Findings on outcomes of heart transplant patients who had diabetes mellitus before transplant are conflicting.
To compare survival, hospitalization, and complications in heart transplant recipients during the first 3 years after surgery in recipients with or without diabetes mellitus before transplant.
Of 347 recipients, 64 were diabetic (35.9% taking insulin; mean age 56 years; 17.2% females; 12.5% minorities) and 283 were not (mean age 51 years; 20.8% females; 15.2% minorities). Outcomes examined were length of survival, number of days hospitalized (including transplant admission), acute graft rejection, infection, cardiac allograft vasculopathy, stroke, cancer, and renal dysfunction.
Patients with pretransplant diabetes spent significantly more time in the hospital during the first 3 years after transplant than did patients without preexisting diabetes (P = .01). Compared with nondiabetic patients, diabetic patients were hospitalized more often for infections and complications related to the cardiovascular, gastrointestinal, respiratory, renal, hematologic, and neurological systems. The 2 groups did not differ significantly in length of survival or in rates of rejection, infection, cardiac allograft vasculopathy, stroke, cancer, or renal dysfunction.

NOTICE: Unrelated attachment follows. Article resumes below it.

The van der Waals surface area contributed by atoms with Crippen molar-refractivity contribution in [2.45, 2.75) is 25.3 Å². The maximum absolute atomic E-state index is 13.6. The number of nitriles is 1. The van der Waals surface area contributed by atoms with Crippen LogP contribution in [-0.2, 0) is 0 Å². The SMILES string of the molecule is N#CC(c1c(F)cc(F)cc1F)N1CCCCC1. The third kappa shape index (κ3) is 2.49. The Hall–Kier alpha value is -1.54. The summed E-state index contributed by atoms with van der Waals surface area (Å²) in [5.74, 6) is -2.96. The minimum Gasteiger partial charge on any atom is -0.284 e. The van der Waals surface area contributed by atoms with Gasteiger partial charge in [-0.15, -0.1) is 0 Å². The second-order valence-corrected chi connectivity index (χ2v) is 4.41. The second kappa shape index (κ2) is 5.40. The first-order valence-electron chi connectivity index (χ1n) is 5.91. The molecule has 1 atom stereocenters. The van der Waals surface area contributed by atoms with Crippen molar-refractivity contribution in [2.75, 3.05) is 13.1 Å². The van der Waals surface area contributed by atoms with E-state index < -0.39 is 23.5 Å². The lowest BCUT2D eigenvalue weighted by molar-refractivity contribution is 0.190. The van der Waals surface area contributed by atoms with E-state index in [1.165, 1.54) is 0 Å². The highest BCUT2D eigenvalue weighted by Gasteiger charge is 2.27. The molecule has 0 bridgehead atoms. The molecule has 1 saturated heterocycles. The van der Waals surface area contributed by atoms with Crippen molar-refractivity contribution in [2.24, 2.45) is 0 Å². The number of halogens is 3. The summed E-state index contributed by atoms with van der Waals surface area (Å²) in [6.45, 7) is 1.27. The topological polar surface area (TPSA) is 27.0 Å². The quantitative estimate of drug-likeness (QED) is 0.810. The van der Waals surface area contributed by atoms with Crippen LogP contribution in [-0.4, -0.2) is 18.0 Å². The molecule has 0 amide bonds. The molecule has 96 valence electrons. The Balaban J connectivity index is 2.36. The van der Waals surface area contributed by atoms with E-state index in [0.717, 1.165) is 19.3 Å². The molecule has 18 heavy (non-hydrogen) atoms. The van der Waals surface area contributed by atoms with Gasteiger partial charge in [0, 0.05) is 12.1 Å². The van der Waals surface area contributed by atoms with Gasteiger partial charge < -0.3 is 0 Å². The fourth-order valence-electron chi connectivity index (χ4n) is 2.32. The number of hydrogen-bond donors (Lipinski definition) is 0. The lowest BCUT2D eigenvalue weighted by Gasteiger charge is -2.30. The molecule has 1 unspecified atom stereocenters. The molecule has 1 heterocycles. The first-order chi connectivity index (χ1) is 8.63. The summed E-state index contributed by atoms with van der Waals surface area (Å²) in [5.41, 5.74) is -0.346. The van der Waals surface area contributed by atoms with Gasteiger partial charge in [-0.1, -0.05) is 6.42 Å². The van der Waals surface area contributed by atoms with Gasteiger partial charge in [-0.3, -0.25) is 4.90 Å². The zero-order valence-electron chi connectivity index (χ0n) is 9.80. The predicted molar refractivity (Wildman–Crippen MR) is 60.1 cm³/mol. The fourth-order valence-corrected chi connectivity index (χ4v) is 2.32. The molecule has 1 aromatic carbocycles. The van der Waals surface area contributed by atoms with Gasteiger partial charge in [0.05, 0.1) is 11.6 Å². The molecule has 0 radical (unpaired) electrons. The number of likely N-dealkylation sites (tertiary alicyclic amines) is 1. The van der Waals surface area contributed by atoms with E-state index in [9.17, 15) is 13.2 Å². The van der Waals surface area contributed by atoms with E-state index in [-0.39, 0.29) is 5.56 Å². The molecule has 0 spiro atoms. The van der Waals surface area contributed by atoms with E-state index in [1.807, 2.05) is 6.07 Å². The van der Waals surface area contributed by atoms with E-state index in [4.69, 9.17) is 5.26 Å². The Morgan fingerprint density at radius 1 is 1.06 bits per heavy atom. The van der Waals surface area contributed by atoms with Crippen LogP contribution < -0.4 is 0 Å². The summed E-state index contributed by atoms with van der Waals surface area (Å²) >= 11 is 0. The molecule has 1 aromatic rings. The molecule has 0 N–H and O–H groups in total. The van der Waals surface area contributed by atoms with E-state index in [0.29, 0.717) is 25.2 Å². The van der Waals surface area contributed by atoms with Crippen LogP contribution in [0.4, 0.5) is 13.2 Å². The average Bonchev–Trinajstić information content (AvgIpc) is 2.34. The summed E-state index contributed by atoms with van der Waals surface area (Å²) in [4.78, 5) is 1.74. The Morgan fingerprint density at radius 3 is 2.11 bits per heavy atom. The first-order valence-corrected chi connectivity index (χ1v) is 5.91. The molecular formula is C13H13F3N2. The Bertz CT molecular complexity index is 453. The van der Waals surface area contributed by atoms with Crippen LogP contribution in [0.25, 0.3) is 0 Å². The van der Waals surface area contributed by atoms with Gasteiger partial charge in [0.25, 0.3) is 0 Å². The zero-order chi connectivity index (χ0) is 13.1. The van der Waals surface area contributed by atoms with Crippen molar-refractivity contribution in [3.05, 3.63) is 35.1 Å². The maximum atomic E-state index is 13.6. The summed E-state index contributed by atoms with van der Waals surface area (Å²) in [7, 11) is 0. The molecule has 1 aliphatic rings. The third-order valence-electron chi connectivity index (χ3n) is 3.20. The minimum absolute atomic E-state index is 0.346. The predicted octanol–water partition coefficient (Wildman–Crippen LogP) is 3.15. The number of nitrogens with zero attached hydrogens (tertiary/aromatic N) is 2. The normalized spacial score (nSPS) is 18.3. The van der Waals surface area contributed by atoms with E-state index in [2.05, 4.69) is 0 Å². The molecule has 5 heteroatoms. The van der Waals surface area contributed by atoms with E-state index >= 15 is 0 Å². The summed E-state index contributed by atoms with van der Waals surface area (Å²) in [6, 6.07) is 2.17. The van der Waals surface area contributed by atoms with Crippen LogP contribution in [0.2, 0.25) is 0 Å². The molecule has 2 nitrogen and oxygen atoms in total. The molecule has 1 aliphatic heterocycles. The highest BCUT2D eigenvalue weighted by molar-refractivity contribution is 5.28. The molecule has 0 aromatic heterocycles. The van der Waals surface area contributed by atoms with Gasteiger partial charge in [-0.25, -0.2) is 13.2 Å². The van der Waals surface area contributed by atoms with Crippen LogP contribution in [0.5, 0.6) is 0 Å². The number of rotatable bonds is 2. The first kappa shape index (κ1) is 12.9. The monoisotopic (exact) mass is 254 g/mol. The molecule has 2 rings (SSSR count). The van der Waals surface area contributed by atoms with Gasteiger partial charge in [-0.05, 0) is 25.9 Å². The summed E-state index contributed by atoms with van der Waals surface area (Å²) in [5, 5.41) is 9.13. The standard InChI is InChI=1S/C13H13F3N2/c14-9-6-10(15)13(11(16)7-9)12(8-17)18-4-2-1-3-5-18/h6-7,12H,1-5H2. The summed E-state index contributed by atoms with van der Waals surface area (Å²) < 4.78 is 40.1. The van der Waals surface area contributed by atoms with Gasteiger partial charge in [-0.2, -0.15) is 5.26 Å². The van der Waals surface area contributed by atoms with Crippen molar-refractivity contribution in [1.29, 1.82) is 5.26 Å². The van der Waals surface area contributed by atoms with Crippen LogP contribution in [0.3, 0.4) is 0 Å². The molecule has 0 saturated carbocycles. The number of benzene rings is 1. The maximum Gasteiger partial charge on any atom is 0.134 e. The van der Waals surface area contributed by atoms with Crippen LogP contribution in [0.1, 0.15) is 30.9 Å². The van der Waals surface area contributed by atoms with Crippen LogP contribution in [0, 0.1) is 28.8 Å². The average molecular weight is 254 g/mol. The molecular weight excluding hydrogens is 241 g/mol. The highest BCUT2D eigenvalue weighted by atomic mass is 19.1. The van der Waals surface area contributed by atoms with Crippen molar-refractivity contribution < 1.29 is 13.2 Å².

Heart transplant recipients with pretransplant diabetes fared just as well as patients without pretransplant diabetes in 7 of the 8 outcomes examined, except for the number of days hospitalized during the first 3 years after heart transplant. This study provides clinically important new information on the greater hospitalization time and the reasons for hospitalization during the first 3 years after heart transplant in patients with pretransplant diabetes.